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Free Writing Tips

The Co-op is pleased to present free writing tips from Julie Bogart, the creator of the popular Brave Writer writing curriculum.

Check back frequently for new tips, as we add new tips every few days. Or, sign up for Julie's Daily Tip newsletter on the Brave Writer website. You'll get a FREE eBook with your subscription: Help your Kids Fall in Love with Writing!

 

Comma Splices

Ah the comma splice—that illegally created two-sentence-in-one monster that appears in writing everywhere, including mine. Commas are meant to create a pause in the sentence—a place to breathe, or exhale, or shift gears. Commas also serve a grammatical role—separating items in a list so that you can see easily each item, or so that a clause gets its own “linguistic space” on the page in the sentence.

Commas also go with conjunctions. Comma splices skip the “but” or “and” or “yet.”

A comma splice means that you are so busy thinking your thoughts, you don’t really feel like you are slowing down to the point of a period between them. Yet that is what ought to be there, replacing that comma—a period, full stop, end mark.

The alternative to two sentences, though, is the punctuation mark that makes you feel like a beast! It’s the semicolon. The semicolon (;) is used to legally join two sentences in holy matrimony. These sentences will forever remain joined until death (or shredder) do them part.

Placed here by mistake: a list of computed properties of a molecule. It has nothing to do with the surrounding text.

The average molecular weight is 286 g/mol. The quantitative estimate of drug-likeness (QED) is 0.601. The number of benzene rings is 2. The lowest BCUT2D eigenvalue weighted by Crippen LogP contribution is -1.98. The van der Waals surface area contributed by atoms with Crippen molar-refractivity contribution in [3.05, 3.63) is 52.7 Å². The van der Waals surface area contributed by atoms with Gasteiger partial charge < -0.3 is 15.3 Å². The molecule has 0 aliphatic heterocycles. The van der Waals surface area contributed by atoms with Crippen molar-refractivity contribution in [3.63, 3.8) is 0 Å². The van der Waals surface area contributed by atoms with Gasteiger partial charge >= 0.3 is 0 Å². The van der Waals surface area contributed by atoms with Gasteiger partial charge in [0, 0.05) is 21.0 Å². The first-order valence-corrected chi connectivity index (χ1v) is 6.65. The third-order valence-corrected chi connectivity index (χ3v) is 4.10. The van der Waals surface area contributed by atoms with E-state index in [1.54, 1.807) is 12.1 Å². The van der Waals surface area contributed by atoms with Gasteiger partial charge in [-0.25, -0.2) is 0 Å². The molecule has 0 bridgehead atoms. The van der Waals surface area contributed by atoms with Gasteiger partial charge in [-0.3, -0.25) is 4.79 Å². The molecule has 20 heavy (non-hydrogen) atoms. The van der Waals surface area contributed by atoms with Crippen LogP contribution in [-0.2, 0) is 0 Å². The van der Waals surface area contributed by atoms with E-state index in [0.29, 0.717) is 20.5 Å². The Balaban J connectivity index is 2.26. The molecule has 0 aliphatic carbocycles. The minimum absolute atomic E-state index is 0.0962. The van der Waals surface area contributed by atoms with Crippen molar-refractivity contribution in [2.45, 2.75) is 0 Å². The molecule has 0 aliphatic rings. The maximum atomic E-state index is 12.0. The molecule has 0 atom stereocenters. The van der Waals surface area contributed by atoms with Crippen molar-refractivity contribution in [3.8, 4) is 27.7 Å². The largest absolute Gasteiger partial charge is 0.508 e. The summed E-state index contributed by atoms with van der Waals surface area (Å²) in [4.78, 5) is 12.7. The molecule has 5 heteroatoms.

Here’s an example of a comma splice:

I explained to her that the ice cream on the counter would melt if she left it out after dinner, I didn’t yell, but she got angry with me anyway.

Notice how these two illegally joined sentences are related to each other—the “not yelling” is all about the “explaining” in the first part of the sentence. That’s why the writer doesn’t always notice that a period goes between them. The writer is feeling the intrinsic connection between the two ideas and feels like it would be an injustice to separate them with a period, as though a new thought is occurring.

Yet it is an entirely new thought. Both of these sentences are complete thoughts. The correct punctuation is:

I explained to her that the ice cream on the counter would melt if she left it out after dinner. I didn’t yell, but she got angry with me anyway.

The semicolon is a better choice when the ideas are even more connected.

She couldn’t get the iPhone to reboot; she had tried four different methods and they all failed.

In this case, the semicolon is better than a period because the information following the initial independent clause (sentence) is directly related to it—it further explains it.

A comma would be the wrong choice to separate these clauses, though, because each one has the power/capacity to stand on its own two feet.

So there you have it! Check your work (first) for comma splices and get a feel for how to eliminate them. Then share your wisdom with your kids.
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